When a man knocks at Uncle Sam's gate, craving admission to his
house, we ask him how much money he brings, lest he become a
hindrance instead of a help. If now we were to ask what he brings,
not only in his pocket, but in his mind and in his heart, this
stranger, what ideals he owns, what company he kept in the country
he left that shaped his hopes and ambitions,--might it not, if the
answer were right, be a help to a better mutual understanding
between host and guest? For the _Mayflower_ did not hold all who in
this world have battled for freedom of home, of hope, and of
conscience. The struggle is bigger than that. Every land has its
George Washington, its Kosciusko, its William Tell, its Garibaldi,
its Kossuth, if there is but one that has a Joan d'Arc. What we want
to know of the man is: were its heroes his?
This book is an attempt to ask and to answer that question for my
own people, in a very small and simple way, it is true, but perhaps
abler pens with more leisure than mine may follow the trail it has
blazed. I should like to see some Swede write of the heroes of his
noble, chivalrous people, whom lack of space has made me slight
here, though I count them with my own. I should like to hear the
epic of United Italy, of proud and freedom-loving Hungary, the
swan-song of unhappy Poland, chanted to young America again and
again, to help us all understand that we are kin in the things that
really count, and help us pull together as we must if we are to make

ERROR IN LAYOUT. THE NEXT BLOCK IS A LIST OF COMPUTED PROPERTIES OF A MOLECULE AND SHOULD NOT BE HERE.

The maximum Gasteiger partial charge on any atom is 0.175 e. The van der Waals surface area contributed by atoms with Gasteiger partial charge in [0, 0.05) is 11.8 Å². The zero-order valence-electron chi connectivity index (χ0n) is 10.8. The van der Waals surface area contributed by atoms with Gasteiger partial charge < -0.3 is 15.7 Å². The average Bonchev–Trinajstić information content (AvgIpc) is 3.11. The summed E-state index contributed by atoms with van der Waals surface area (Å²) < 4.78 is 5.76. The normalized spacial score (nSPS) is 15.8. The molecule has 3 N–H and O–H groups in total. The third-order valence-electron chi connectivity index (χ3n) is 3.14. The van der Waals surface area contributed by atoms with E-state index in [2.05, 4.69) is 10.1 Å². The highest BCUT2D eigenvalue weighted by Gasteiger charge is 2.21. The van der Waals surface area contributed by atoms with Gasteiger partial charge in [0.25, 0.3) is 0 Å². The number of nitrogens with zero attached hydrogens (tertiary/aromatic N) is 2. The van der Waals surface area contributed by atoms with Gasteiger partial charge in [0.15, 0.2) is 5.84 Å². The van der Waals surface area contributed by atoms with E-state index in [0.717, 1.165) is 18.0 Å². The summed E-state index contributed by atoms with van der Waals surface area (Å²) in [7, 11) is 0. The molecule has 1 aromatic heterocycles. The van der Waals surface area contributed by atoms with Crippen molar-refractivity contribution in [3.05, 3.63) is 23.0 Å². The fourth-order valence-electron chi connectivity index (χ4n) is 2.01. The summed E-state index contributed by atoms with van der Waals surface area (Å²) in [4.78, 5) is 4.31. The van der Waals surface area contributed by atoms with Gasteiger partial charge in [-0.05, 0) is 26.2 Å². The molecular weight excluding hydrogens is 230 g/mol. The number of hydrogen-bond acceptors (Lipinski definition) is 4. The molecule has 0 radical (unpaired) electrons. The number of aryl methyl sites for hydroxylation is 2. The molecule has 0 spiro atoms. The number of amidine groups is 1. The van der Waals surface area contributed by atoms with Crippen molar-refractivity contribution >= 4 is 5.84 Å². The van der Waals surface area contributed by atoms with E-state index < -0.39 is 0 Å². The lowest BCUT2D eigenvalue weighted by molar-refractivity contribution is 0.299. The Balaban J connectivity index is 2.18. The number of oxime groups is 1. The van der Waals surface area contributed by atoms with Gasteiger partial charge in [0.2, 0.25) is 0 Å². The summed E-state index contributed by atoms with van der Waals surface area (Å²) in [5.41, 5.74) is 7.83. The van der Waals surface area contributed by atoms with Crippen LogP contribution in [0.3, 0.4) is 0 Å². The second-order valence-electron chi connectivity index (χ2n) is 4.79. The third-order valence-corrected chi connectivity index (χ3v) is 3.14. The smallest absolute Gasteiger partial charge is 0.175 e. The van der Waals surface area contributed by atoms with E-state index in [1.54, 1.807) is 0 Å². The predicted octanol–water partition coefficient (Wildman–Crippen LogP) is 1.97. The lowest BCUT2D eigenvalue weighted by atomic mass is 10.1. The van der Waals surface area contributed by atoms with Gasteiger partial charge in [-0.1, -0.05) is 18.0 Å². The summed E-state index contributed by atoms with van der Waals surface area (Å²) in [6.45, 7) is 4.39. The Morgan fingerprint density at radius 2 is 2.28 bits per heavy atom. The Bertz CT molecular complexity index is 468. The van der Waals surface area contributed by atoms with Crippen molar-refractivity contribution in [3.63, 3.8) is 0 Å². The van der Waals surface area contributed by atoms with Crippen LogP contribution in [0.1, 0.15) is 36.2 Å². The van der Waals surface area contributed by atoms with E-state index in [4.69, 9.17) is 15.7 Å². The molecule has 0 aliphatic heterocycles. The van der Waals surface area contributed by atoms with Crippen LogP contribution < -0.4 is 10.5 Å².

the most of our common country.
These were my--our--heroes, then. Every lad of Northern blood, whose
heart is in the right place, loves them. And he need make no excuses
for any of them. Nor has he need of bartering them for the great of
his new home; they go very well together. It is partly for his sake
I have set their stories down here. All too quickly he lets go his
grip on them, on the new shore. Let him keep them and cherish them
with the memories of the motherland. The immigrant America wants and
needs is he who brings the best of the old home to the new, not he
who threw it overboard on the voyage. In the great melting-pot it
will tell its story for the good of us all.
To those who wonder that I have left the Saga era of the North
untouched, I would say that I have preferred to deal here only with
downright historic figures. For valuable aid rendered in insuring
accuracy I am indebted to the services of Dr. P.A. Rydberg, Dr. J.
Emile Blomén, Gustaf V. Lindner, and Professor Joakim Reinhard. My
thanks are due likewise to many friends, Danes by birth like myself,
who have helped me with the illustrations.
J. A. R.